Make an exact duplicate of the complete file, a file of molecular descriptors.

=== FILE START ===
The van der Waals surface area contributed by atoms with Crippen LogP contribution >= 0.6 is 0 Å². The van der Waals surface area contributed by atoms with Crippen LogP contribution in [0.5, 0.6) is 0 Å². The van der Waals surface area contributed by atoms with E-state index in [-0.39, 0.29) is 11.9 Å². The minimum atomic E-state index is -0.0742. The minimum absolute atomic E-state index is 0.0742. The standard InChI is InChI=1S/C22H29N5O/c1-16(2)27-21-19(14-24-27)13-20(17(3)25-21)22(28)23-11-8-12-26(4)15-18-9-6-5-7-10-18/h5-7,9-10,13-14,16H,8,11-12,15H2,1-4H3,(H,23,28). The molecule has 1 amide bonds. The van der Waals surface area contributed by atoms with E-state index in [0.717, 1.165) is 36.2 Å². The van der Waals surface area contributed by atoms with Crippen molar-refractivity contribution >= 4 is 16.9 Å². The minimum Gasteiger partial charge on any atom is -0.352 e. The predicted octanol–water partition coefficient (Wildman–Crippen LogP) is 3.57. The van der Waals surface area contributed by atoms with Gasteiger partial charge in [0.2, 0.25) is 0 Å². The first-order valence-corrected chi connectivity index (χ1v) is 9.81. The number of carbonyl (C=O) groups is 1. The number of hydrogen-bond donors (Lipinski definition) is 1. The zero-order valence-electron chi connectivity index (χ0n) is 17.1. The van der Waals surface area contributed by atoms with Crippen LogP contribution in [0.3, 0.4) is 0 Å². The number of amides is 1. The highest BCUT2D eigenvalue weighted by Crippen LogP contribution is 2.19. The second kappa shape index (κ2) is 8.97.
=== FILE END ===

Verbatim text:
The van der Waals surface area contributed by atoms with Crippen LogP contribution >= 0.6 is 0 Å². The van der Waals surface area contributed by atoms with Crippen LogP contribution in [0.5, 0.6) is 0 Å². The van der Waals surface area contributed by atoms with E-state index in [-0.39, 0.29) is 11.9 Å². The minimum atomic E-state index is -0.0742. The minimum absolute atomic E-state index is 0.0742. The standard InChI is InChI=1S/C22H29N5O/c1-16(2)27-21-19(14-24-27)13-20(17(3)25-21)22(28)23-11-8-12-26(4)15-18-9-6-5-7-10-18/h5-7,9-10,13-14,16H,8,11-12,15H2,1-4H3,(H,23,28). The molecule has 1 amide bonds. The van der Waals surface area contributed by atoms with E-state index in [0.717, 1.165) is 36.2 Å². The van der Waals surface area contributed by atoms with Crippen molar-refractivity contribution >= 4 is 16.9 Å². The minimum Gasteiger partial charge on any atom is -0.352 e. The predicted octanol–water partition coefficient (Wildman–Crippen LogP) is 3.57. The van der Waals surface area contributed by atoms with Gasteiger partial charge in [0.2, 0.25) is 0 Å². The first-order valence-corrected chi connectivity index (χ1v) is 9.81. The number of carbonyl (C=O) groups is 1. The number of hydrogen-bond donors (Lipinski definition) is 1. The zero-order valence-electron chi connectivity index (χ0n) is 17.1. The van der Waals surface area contributed by atoms with Crippen LogP contribution in [0.3, 0.4) is 0 Å². The number of amides is 1. The highest BCUT2D eigenvalue weighted by Crippen LogP contribution is 2.19. The second kappa shape index (κ2) is 8.97.